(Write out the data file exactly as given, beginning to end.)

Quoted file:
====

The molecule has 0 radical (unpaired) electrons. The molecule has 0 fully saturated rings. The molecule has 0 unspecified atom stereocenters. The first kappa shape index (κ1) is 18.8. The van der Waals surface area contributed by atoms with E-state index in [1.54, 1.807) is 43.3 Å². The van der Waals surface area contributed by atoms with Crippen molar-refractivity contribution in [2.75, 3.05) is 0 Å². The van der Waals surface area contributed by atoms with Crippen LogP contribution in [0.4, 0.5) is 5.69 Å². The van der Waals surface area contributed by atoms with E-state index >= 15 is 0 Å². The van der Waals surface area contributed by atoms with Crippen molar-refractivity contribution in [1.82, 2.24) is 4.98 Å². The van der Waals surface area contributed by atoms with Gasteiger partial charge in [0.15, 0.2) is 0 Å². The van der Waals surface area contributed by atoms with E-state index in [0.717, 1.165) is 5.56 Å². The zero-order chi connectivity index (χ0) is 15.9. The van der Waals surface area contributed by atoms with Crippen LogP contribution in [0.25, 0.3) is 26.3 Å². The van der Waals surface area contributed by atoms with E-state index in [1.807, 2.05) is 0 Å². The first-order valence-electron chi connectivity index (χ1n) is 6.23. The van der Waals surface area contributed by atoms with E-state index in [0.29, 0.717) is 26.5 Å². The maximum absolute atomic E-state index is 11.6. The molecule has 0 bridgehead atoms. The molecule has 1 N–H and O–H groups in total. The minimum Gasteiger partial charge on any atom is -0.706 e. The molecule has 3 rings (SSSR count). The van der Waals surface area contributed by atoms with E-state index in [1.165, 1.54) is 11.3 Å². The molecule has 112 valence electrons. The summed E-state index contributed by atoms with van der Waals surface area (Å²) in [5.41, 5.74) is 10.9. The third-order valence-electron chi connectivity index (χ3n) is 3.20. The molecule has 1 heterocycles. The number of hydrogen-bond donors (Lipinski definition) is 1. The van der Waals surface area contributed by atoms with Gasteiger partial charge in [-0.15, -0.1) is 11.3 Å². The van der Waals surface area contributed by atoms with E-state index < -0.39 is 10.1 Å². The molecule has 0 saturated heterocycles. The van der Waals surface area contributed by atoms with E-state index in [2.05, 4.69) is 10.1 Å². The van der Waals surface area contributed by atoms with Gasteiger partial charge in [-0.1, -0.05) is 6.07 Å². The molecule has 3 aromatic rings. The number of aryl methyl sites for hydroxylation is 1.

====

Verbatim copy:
The molecule has 0 radical (unpaired) electrons. The molecule has 0 fully saturated rings. The molecule has 0 unspecified atom stereocenters. The first kappa shape index (κ1) is 18.8. The van der Waals surface area contributed by atoms with E-state index in [1.54, 1.807) is 43.3 Å². The van der Waals surface area contributed by atoms with Crippen molar-refractivity contribution in [2.75, 3.05) is 0 Å². The van der Waals surface area contributed by atoms with Crippen LogP contribution in [0.4, 0.5) is 5.69 Å². The van der Waals surface area contributed by atoms with E-state index >= 15 is 0 Å². The van der Waals surface area contributed by atoms with Crippen molar-refractivity contribution in [1.82, 2.24) is 4.98 Å². The van der Waals surface area contributed by atoms with Gasteiger partial charge in [0.15, 0.2) is 0 Å². The van der Waals surface area contributed by atoms with E-state index in [0.717, 1.165) is 5.56 Å². The zero-order chi connectivity index (χ0) is 15.9. The van der Waals surface area contributed by atoms with Crippen LogP contribution in [0.25, 0.3) is 26.3 Å². The van der Waals surface area contributed by atoms with E-state index in [1.807, 2.05) is 0 Å². The first-order valence-electron chi connectivity index (χ1n) is 6.23. The van der Waals surface area contributed by atoms with E-state index in [0.29, 0.717) is 26.5 Å². The maximum absolute atomic E-state index is 11.6. The molecule has 0 bridgehead atoms. The molecule has 1 N–H and O–H groups in total. The minimum Gasteiger partial charge on any atom is -0.706 e. The molecule has 3 rings (SSSR count). The van der Waals surface area contributed by atoms with E-state index in [1.165, 1.54) is 11.3 Å². The molecule has 112 valence electrons. The summed E-state index contributed by atoms with van der Waals surface area (Å²) in [5.41, 5.74) is 10.9. The third-order valence-electron chi connectivity index (χ3n) is 3.20. The molecule has 1 heterocycles. The number of hydrogen-bond donors (Lipinski definition) is 1. The van der Waals surface area contributed by atoms with Gasteiger partial charge in [-0.15, -0.1) is 11.3 Å². The van der Waals surface area contributed by atoms with E-state index < -0.39 is 10.1 Å². The molecule has 0 saturated heterocycles. The van der Waals surface area contributed by atoms with E-state index in [2.05, 4.69) is 10.1 Å². The van der Waals surface area contributed by atoms with Gasteiger partial charge in [-0.1, -0.05) is 6.07 Å². The molecule has 3 aromatic rings. The number of aryl methyl sites for hydroxylation is 1.